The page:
H.R.36 - Combating Sexual Harassment in Science Act of 2019

Photo of Congress member Representative Eddie Bernice Johnson

To provide for research to better understand the causes and consequences of sexual harassment affecting individuals in the scientific, technical, engineering, and mathematics workforce and to examine policies to reduce the prevalence and negative impact of such harassment, and for other purposes.

You might favor this bill if:
►  You believe that a research program needs to be established examining the prevalence of and factors contributing to sexual harassment in the scientific workforce. Studies suggest 58% of women in the scientific community have been sexually harassed and this bill is the first step towards combatting this statistic.

You might oppose this bill if:
►  You believe that sexual harassment studies, even in the event of good intentions, can consequently increase the likelihood of sexual advances in the workplace because it may trigger gender biases. Some studies have suggested that sexual harassment policies can activate gender stereotypes instead of challenging them.
Introduced House Senate President Law

The Combating Sexual Harassment in Science Act would establish a research program at the National Science Foundation to examine the prevalence of and factors contributing to sexual harassment in the scientific workforce.

Furthermore, the bill would direct the Office of Science and Technology Policy to issue uniform policy guidance to Federal science agencies to ensure every agency has clear policies and dedicated resources to prevent and respond to incidents of sexual harassment at academic institutions receiving federal research funding.

This legislation also creates an interagency working group to improve coordination and communication among agencies in addressing sexual harassment by federally funded scientists.

"Sexual harassment is driving some of our brightest minds away from careers in research at a time when we need them most. If we are to tackle the scientific and technological challenges ahead of us, we must do more to ensure women are free to conduct their research without being degraded, harassed, or abused because of their gender," said Rep. Johnson, Chairwoman of the Science, Space, and Technology House Committee."The Combatting Sexual Harassment in Science Act of 2019 is an important first step in that direction, and I hope Members on both sides of the aisle will support this legislation."

“The academic workplace, when compared to the military, private sector, and government, has the second-highest rate of sexual harassment, with 58% of women in academia experiencing sexual harassment," wrote Rep.Johnson on a separate statement. "This behavior undermines career advancement for women in critical STEM fields, and many women report leaving promising careers in academic research due to sexual harassment. Women of color are even more likely to experience sexual harassment and to feel unsafe at work."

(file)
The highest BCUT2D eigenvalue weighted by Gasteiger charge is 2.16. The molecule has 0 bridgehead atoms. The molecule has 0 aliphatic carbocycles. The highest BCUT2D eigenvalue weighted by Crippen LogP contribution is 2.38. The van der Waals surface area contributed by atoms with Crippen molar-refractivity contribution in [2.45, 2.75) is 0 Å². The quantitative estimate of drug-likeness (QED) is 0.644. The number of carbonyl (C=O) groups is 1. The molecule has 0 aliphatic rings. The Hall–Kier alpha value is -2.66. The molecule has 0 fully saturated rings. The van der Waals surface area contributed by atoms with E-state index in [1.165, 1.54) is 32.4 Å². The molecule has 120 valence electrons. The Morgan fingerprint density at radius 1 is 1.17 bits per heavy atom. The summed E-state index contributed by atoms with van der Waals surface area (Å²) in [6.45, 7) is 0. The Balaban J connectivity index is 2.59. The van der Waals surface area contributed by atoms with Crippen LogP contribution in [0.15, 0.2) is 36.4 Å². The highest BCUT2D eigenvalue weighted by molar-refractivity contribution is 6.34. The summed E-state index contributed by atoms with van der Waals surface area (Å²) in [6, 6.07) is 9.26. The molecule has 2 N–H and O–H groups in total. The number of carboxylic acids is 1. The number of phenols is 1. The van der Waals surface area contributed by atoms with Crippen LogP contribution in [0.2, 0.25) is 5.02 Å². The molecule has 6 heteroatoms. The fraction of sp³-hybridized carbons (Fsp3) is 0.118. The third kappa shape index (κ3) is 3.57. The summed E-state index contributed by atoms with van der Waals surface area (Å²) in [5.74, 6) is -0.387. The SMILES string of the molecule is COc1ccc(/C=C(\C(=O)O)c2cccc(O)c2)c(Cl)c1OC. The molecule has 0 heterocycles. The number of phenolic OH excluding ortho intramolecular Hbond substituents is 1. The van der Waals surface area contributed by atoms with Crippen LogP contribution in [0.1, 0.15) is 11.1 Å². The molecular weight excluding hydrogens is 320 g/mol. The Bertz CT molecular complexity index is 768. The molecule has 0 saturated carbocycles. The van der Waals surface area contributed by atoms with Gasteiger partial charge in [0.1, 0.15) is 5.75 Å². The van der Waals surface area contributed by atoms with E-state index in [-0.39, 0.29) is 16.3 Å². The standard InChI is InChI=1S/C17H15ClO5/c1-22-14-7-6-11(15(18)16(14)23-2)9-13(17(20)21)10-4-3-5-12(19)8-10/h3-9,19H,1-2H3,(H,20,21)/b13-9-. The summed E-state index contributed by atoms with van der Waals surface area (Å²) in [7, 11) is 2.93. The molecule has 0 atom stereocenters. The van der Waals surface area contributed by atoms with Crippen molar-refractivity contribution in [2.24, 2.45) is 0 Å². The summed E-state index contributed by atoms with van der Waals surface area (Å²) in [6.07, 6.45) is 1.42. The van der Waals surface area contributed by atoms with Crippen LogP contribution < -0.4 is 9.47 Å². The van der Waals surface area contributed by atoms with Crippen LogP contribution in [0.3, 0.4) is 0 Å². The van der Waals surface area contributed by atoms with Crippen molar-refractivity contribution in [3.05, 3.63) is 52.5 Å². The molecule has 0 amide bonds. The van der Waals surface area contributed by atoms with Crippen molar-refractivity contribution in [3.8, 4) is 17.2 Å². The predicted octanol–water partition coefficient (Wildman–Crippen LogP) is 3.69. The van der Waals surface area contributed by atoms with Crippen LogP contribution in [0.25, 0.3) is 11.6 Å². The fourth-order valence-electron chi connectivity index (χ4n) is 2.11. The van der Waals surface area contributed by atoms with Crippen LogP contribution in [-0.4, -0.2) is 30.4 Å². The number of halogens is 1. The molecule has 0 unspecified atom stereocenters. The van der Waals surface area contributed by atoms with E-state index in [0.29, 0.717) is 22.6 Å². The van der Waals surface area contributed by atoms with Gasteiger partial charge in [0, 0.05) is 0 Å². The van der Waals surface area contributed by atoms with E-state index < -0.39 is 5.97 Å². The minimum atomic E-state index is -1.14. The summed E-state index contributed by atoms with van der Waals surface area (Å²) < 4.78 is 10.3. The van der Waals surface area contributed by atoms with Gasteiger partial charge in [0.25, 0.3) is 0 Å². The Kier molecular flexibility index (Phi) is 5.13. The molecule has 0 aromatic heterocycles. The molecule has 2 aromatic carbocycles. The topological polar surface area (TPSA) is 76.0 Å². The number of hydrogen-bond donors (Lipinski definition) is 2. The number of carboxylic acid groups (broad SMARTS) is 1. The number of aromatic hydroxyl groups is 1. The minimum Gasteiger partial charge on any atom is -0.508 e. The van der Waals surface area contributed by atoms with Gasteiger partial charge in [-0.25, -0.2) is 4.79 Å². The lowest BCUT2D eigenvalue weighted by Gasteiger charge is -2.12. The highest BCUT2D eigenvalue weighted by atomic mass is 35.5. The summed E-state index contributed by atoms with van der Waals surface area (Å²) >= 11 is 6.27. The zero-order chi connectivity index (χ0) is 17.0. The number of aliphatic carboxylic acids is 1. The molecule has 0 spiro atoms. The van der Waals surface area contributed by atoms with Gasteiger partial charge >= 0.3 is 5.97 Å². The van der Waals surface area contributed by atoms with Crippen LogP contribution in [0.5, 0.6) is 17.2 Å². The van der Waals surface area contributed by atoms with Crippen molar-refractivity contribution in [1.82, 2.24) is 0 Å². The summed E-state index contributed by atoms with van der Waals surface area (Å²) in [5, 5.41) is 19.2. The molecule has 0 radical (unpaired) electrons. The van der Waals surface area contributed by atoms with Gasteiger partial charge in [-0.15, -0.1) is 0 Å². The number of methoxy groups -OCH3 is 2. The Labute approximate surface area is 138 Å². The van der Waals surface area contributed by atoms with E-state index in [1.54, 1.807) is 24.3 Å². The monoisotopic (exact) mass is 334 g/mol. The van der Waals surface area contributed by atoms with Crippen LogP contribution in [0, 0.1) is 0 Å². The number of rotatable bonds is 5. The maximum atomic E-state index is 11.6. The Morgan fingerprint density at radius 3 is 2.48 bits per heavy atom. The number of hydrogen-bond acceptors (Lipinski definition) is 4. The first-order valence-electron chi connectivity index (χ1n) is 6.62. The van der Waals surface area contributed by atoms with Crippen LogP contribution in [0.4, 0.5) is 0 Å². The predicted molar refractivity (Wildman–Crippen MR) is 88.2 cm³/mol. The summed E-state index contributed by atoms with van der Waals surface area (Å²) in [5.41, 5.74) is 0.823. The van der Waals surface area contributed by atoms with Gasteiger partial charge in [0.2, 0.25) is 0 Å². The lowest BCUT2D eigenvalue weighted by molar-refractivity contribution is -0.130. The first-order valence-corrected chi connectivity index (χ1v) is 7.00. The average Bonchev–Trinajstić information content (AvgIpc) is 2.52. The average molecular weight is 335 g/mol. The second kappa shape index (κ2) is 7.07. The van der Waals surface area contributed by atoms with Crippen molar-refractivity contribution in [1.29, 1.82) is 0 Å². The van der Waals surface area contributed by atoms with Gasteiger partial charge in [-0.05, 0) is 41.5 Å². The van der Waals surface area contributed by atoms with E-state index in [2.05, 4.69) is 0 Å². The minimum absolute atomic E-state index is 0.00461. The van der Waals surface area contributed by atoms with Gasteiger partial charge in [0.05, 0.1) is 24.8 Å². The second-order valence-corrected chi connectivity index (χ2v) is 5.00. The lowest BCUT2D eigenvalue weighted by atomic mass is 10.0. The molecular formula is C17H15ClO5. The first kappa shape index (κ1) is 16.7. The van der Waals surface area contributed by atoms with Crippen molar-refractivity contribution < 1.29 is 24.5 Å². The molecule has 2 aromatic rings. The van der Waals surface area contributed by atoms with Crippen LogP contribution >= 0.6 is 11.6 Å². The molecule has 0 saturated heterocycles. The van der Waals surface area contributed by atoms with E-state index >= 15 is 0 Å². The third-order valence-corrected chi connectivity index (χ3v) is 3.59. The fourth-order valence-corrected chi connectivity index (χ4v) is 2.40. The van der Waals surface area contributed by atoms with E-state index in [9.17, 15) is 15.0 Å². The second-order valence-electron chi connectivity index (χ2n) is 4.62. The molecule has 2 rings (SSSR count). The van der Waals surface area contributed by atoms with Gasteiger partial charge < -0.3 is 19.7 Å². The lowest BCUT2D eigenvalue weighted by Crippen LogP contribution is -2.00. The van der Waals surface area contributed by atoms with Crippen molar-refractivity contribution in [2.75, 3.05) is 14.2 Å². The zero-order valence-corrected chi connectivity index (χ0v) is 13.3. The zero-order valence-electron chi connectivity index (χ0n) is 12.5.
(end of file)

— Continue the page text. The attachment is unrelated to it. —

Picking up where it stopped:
The legislation has been endorsed by several Science organizations, including the American Educational Research Association, the American Mathematical Society, the Computing Research Association, the Consortium of Social Science Associations, the Society for Personality and Social Psychology, and the Society of Women Engineers, among others.

Karen Horting, Executive Director & CEO of the Society of Women Engineers wrote, “The Society of Women Engineers is committed to the advancement of women in engineering, and that means supporting women in science and academia. A report from the National Academies of Science, Engineering and Medicine confirmed what women in science have long known—not only is sexual harassment pervasive on the campuses of research institutions, it can be cruelly subtle for women scientists. Better understanding the causes and consequences of sexual harassment and reducing its incidence and impact, as the bill proposes, will support the endeavors of current and future female scientists and create a richer research enterprise in the United States.”

Other studies, such as the 2007 Social Psychology Quarterly study by Stanford University, suggest that after men learned about harassment rules, it triggered implicit gender biases, effectively making it more likely for men to stereotype women, and possibly increasing the likelihood of other sexual harassment advances.

Justine Tinkler, assistant professor of sociology at the University of Georgia and co-author of the study wrote that "the purpose of sexual harassment policy is to make men and women more equal in the workplace, if the policies are sort of activating gender stereotypes rather than challenging them, they may not be promoting that broader goal.”


Sponsored by: Rep. Johnson, Eddie Bernice [D-TX-30].

Cosponsored by: 2 Rep / 25 Dem.

See list of cosponsors.

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